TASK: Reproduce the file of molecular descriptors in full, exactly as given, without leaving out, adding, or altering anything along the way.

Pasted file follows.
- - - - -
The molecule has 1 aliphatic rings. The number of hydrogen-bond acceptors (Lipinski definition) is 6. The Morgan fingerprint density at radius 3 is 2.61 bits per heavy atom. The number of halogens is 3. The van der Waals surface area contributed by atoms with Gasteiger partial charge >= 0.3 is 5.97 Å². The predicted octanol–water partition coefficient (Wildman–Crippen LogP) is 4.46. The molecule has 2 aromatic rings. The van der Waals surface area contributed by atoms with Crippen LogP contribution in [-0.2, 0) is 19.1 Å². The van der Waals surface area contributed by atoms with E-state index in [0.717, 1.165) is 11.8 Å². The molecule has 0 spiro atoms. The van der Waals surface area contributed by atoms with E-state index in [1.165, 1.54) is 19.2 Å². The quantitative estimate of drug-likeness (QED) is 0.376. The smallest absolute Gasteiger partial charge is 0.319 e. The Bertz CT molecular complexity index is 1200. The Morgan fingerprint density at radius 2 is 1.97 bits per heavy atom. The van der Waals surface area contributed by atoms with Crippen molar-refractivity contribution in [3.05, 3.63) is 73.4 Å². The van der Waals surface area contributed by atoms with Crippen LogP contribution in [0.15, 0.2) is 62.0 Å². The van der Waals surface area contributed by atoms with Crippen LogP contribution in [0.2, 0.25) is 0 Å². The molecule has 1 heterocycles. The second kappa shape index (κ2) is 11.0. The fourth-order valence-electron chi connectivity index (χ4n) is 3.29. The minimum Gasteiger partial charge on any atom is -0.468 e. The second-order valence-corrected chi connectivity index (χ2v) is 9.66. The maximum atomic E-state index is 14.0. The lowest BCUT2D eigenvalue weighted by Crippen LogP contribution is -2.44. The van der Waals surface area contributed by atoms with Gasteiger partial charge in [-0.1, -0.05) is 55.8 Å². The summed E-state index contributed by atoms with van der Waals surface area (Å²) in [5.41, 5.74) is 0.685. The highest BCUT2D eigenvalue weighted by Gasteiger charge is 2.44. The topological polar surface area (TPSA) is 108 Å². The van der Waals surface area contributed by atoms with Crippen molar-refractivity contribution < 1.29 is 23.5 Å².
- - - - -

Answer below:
The molecule has 1 aliphatic rings. The number of hydrogen-bond acceptors (Lipinski definition) is 6. The Morgan fingerprint density at radius 3 is 2.61 bits per heavy atom. The number of halogens is 3. The van der Waals surface area contributed by atoms with Gasteiger partial charge >= 0.3 is 5.97 Å². The predicted octanol–water partition coefficient (Wildman–Crippen LogP) is 4.46. The molecule has 2 aromatic rings. The van der Waals surface area contributed by atoms with Crippen LogP contribution in [-0.2, 0) is 19.1 Å². The van der Waals surface area contributed by atoms with E-state index in [0.717, 1.165) is 11.8 Å². The molecule has 0 spiro atoms. The van der Waals surface area contributed by atoms with E-state index in [1.165, 1.54) is 19.2 Å². The quantitative estimate of drug-likeness (QED) is 0.376. The smallest absolute Gasteiger partial charge is 0.319 e. The Bertz CT molecular complexity index is 1200. The Morgan fingerprint density at radius 2 is 1.97 bits per heavy atom. The van der Waals surface area contributed by atoms with Crippen molar-refractivity contribution in [3.05, 3.63) is 73.4 Å². The van der Waals surface area contributed by atoms with Crippen LogP contribution in [0.15, 0.2) is 62.0 Å². The van der Waals surface area contributed by atoms with Crippen LogP contribution in [0.2, 0.25) is 0 Å². The molecule has 1 heterocycles. The second kappa shape index (κ2) is 11.0. The fourth-order valence-electron chi connectivity index (χ4n) is 3.29. The minimum Gasteiger partial charge on any atom is -0.468 e. The second-order valence-corrected chi connectivity index (χ2v) is 9.66. The maximum atomic E-state index is 14.0. The lowest BCUT2D eigenvalue weighted by Crippen LogP contribution is -2.44. The van der Waals surface area contributed by atoms with Gasteiger partial charge in [-0.1, -0.05) is 55.8 Å². The summed E-state index contributed by atoms with van der Waals surface area (Å²) in [5.41, 5.74) is 0.685. The highest BCUT2D eigenvalue weighted by Gasteiger charge is 2.44. The topological polar surface area (TPSA) is 108 Å². The van der Waals surface area contributed by atoms with Crippen molar-refractivity contribution < 1.29 is 23.5 Å².